Q: Are Ga based TIMs compatible with copper heat sinks as opposed to aluminum?
A: Copper and nickel both have very low dissolution rates in gallium and are suitable metals to use. Because of copper oxidation, it is common to use nickel plated copper.
Q: What is the volumetric change at phase change of some common liquid interface materials?
A: Most of these alloys shrink slightly upon solidification and expand on melting. However, you should expect these changes to be very small (<1%). If trying to use a metal as a phase change material, you may need to take this into account if the spacing is tight.
Q: How would you compare metallic TIM to polymer based TIM’s?
A: There are many thermal interface materials that are polymer based. However, when people refer to a polymer TIM, it is usually a material that cures at elevated temperature to make a permenent bond. A polymer TIM has relatively low thermal conductivity that is usually less than 6 W/mK. A metal TIM will be much higher. Polymer TIMs also tend to be somewhat brittle after curing. This could cause failures during power or thermal cycling.
Q: How do you rework such applications?
A: Liquid metals can be reworked. The liquid metal will easily wipe off of a surface with soapy water. If you are re-applying liquid metal, you don’t even need to worry about complete removal.
Q: What are the suitable materials for TIM 2?
A: There are many options that can be considered for a TIM2 application. Before selecting a TIM2 material, it is important to lay out the critical material properties prior to material down selection. In addition to thermal conductivity, you will want to know if it needs to fill a large vs small gap, how much pressure can be applied, surface planarity, and potential needs for electrical isolation. Identifying these requirements can help you select the most appropriate materials.
Q: Can you discuss the effect of density change in PCM’s? Are material that expand upon phase change preferable? Can voids or high pressure / leakage happen after phase change?
A: As noted in the question, materials will tend to expand/contract during melting or solidification. Most metals will contract during solidification. Typically, this is less than a 1% volume change. In general a change in volume is not desirable no matter if it is expansion or contraction. The volume change can result in some mobility of the liquid. With the repeated phase change of a metal, you can see dewetting due to oxidation. This could result in voids. If the TIM is under significant pressure, the liquid can also squeeze out resulting in a possible electrical short of adjascent circuitry.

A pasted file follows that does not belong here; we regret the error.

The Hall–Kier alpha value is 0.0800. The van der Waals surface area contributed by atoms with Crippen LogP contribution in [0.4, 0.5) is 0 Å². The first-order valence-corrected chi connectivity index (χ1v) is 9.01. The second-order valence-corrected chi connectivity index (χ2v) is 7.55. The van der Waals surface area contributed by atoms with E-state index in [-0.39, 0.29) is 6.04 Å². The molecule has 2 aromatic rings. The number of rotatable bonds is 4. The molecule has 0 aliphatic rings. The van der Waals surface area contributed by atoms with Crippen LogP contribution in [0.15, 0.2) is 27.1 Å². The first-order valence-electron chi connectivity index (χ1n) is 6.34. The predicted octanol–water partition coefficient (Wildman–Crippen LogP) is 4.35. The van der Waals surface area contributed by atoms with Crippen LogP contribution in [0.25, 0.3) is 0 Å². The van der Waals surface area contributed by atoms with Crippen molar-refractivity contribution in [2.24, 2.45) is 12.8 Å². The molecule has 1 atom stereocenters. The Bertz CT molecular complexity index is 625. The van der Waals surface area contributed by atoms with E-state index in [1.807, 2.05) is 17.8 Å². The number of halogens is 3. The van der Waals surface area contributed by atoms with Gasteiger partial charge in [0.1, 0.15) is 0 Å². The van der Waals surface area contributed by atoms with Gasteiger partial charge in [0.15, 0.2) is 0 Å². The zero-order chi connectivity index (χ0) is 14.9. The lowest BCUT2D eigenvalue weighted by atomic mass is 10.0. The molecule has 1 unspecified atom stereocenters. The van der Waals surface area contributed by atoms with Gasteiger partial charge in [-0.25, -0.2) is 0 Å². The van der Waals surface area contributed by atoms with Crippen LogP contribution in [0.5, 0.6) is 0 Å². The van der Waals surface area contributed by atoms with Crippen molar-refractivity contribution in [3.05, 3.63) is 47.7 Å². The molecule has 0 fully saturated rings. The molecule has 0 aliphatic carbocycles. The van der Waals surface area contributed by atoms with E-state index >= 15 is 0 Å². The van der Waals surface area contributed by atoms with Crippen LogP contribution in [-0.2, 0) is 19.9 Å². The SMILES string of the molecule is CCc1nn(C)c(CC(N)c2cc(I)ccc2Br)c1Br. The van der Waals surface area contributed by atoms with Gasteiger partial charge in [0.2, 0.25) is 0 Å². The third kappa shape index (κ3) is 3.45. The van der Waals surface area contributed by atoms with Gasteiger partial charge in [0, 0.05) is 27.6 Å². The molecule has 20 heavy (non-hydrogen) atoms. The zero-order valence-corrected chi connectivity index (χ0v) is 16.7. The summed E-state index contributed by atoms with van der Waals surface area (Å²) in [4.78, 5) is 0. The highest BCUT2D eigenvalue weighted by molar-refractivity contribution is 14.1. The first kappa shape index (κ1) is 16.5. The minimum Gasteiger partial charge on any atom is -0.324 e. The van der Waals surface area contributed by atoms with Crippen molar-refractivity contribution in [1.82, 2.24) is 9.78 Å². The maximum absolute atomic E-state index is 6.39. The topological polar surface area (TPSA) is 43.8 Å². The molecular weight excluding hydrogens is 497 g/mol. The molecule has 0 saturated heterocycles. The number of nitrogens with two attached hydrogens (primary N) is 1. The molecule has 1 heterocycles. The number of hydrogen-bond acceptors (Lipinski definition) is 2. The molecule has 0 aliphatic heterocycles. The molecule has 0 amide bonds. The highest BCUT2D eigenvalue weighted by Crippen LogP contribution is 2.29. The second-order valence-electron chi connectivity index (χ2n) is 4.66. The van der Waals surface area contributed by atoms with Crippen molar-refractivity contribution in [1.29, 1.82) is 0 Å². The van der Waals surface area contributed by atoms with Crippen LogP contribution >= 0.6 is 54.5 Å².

Q: How does hybrid TIM made with metal particles and viscous organic oils compare with metal-metal hybrid TIM in terms of performance?
A: The thermal conductivity of a liquid metal is going to be much higher than any organic material that would be used to embed particles. The overall performance of a solid liquid all metal TIM will transfer the most overall heat.
Q: Do these matters require burn in?
A: When using an all liquid or a solid/liquid hybrid, no burn in is required. When using a compressible metal TIM, the performance will improve over time as the material requires time to achieve the plastic deformation required to fill all air gaps. This can be accomplished with a 12-hour pre-load of pressure onto the TIM.
Q: You talked about pump-out due to expansion/contraction, but how important is it when using a Hybrid liquid metal to be able to control the gap between the 2 faces and match the volume of the TIM to it so you don’t have squish-out during initial assembly under the pressure of the heatsink?
A: Process optimization is critical with using a hybrid metal TIM solution. If you apply too much liquid, it is certainly possible to get squeeze out of the metal. The thicker the solid metal preform, the more liquid it can absorb. There is not a single optimized condition as every application may require slightly different ratios of the two materials.